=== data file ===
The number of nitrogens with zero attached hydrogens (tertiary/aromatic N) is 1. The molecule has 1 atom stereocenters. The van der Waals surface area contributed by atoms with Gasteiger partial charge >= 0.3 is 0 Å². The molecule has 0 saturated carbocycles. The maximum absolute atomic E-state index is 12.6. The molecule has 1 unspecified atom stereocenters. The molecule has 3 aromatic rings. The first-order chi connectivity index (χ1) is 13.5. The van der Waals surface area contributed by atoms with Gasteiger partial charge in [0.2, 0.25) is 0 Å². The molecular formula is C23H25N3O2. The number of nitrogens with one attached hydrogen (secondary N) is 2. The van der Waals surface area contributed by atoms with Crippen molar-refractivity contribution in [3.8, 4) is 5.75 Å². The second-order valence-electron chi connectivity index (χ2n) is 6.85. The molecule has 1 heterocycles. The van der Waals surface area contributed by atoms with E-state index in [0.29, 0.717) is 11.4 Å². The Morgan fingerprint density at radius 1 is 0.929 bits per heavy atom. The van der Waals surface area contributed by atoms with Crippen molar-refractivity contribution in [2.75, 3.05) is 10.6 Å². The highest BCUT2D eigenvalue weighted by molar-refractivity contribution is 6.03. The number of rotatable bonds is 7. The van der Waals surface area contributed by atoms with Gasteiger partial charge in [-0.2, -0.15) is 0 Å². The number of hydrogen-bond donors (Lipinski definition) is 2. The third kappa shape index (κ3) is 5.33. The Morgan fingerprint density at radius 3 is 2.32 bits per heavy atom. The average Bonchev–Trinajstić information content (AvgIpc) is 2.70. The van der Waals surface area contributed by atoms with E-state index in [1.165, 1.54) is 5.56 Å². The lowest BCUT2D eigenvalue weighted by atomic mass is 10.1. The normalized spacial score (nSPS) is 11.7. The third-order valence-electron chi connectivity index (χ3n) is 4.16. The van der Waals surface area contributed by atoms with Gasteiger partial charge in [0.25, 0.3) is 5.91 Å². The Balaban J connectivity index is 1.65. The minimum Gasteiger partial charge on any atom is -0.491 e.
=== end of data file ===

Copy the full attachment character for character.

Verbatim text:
The number of nitrogens with zero attached hydrogens (tertiary/aromatic N) is 1. The molecule has 1 atom stereocenters. The van der Waals surface area contributed by atoms with Gasteiger partial charge >= 0.3 is 0 Å². The molecule has 0 saturated carbocycles. The maximum absolute atomic E-state index is 12.6. The molecule has 1 unspecified atom stereocenters. The molecule has 3 aromatic rings. The first-order chi connectivity index (χ1) is 13.5. The van der Waals surface area contributed by atoms with Gasteiger partial charge in [0.2, 0.25) is 0 Å². The molecular formula is C23H25N3O2. The number of nitrogens with one attached hydrogen (secondary N) is 2. The van der Waals surface area contributed by atoms with Crippen molar-refractivity contribution in [3.8, 4) is 5.75 Å². The second-order valence-electron chi connectivity index (χ2n) is 6.85. The molecule has 1 heterocycles. The van der Waals surface area contributed by atoms with E-state index in [0.29, 0.717) is 11.4 Å². The Morgan fingerprint density at radius 1 is 0.929 bits per heavy atom. The van der Waals surface area contributed by atoms with Crippen molar-refractivity contribution in [2.75, 3.05) is 10.6 Å². The highest BCUT2D eigenvalue weighted by molar-refractivity contribution is 6.03. The number of rotatable bonds is 7. The van der Waals surface area contributed by atoms with Gasteiger partial charge in [-0.2, -0.15) is 0 Å². The number of hydrogen-bond donors (Lipinski definition) is 2. The third kappa shape index (κ3) is 5.33. The Morgan fingerprint density at radius 3 is 2.32 bits per heavy atom. The average Bonchev–Trinajstić information content (AvgIpc) is 2.70. The van der Waals surface area contributed by atoms with E-state index in [1.165, 1.54) is 5.56 Å². The lowest BCUT2D eigenvalue weighted by atomic mass is 10.1. The normalized spacial score (nSPS) is 11.7. The third-order valence-electron chi connectivity index (χ3n) is 4.16. The van der Waals surface area contributed by atoms with Gasteiger partial charge in [0.25, 0.3) is 5.91 Å². The Balaban J connectivity index is 1.65. The minimum Gasteiger partial charge on any atom is -0.491 e.